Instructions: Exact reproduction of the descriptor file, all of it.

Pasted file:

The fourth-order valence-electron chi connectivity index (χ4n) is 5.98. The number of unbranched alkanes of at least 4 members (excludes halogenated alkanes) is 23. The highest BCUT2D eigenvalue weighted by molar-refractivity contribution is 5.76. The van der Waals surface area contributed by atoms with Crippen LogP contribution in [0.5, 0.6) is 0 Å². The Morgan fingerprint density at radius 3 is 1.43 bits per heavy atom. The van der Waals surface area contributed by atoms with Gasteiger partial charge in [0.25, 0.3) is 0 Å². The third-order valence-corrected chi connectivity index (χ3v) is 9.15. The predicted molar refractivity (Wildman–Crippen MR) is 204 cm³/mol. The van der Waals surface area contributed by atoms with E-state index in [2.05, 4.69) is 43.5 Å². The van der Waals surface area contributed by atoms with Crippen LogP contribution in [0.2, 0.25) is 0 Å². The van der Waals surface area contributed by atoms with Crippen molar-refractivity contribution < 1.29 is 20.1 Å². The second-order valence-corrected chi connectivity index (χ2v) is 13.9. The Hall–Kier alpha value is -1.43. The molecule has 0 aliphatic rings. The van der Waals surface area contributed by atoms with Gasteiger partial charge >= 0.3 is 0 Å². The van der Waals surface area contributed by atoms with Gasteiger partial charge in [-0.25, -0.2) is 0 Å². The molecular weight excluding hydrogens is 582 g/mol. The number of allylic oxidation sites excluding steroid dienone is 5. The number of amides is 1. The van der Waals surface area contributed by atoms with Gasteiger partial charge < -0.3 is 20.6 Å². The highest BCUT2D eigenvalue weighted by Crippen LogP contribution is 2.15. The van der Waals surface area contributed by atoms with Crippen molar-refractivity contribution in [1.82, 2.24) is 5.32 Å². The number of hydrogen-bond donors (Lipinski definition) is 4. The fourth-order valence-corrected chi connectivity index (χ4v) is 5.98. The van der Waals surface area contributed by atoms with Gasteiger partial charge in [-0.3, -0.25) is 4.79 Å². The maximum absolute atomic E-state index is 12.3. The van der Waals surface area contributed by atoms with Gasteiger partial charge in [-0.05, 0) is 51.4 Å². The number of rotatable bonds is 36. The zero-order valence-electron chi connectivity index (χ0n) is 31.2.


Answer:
The fourth-order valence-electron chi connectivity index (χ4n) is 5.98. The number of unbranched alkanes of at least 4 members (excludes halogenated alkanes) is 23. The highest BCUT2D eigenvalue weighted by molar-refractivity contribution is 5.76. The van der Waals surface area contributed by atoms with Crippen LogP contribution in [0.5, 0.6) is 0 Å². The Morgan fingerprint density at radius 3 is 1.43 bits per heavy atom. The van der Waals surface area contributed by atoms with Gasteiger partial charge in [0.25, 0.3) is 0 Å². The third-order valence-corrected chi connectivity index (χ3v) is 9.15. The predicted molar refractivity (Wildman–Crippen MR) is 204 cm³/mol. The van der Waals surface area contributed by atoms with E-state index in [2.05, 4.69) is 43.5 Å². The van der Waals surface area contributed by atoms with Crippen LogP contribution in [0.2, 0.25) is 0 Å². The van der Waals surface area contributed by atoms with Crippen molar-refractivity contribution < 1.29 is 20.1 Å². The second-order valence-corrected chi connectivity index (χ2v) is 13.9. The Hall–Kier alpha value is -1.43. The molecule has 0 aliphatic rings. The van der Waals surface area contributed by atoms with Gasteiger partial charge >= 0.3 is 0 Å². The van der Waals surface area contributed by atoms with Gasteiger partial charge in [-0.25, -0.2) is 0 Å². The molecular weight excluding hydrogens is 582 g/mol. The number of allylic oxidation sites excluding steroid dienone is 5. The number of amides is 1. The van der Waals surface area contributed by atoms with Gasteiger partial charge < -0.3 is 20.6 Å². The highest BCUT2D eigenvalue weighted by Crippen LogP contribution is 2.15. The van der Waals surface area contributed by atoms with Crippen molar-refractivity contribution in [1.82, 2.24) is 5.32 Å². The number of hydrogen-bond donors (Lipinski definition) is 4. The fourth-order valence-corrected chi connectivity index (χ4v) is 5.98. The van der Waals surface area contributed by atoms with Gasteiger partial charge in [-0.3, -0.25) is 4.79 Å². The maximum absolute atomic E-state index is 12.3. The van der Waals surface area contributed by atoms with Gasteiger partial charge in [-0.05, 0) is 51.4 Å². The number of rotatable bonds is 36. The zero-order valence-electron chi connectivity index (χ0n) is 31.2.